It's easy to fall in line with the crowd that believes Robin Thicke's attempt to win back his wife by calling his new album "Paula" is desperate and ridiculous.
In some ways it is.
But if we're judging strictly on the music — and not on the over-the-top, awkward and somewhat creepy public pleas by Thicke everywhere from the BET Awards to the Billboard Music Awards — Paula Patton might want to reconsider.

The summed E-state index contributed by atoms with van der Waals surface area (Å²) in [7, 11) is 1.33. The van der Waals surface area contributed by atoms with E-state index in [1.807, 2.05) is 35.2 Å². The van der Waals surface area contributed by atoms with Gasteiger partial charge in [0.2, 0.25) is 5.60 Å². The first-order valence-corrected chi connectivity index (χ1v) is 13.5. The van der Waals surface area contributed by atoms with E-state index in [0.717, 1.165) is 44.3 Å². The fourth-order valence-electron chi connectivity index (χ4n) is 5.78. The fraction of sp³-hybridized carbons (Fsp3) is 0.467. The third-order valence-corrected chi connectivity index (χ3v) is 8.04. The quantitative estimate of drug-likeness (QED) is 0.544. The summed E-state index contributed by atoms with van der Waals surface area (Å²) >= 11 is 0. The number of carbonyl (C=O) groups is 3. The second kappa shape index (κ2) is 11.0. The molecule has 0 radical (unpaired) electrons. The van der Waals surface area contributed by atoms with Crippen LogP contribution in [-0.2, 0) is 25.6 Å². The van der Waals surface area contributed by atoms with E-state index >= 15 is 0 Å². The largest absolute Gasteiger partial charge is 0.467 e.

The 14-track "Paula," where Thicke spills his feelings, confesses his sins and insists he's a changed man, is a return to Thicke's R&B roots. It is also a reminder that he was a talented, Grammy-winning singer-songwriter pre-"Blurred Lines" hysteria.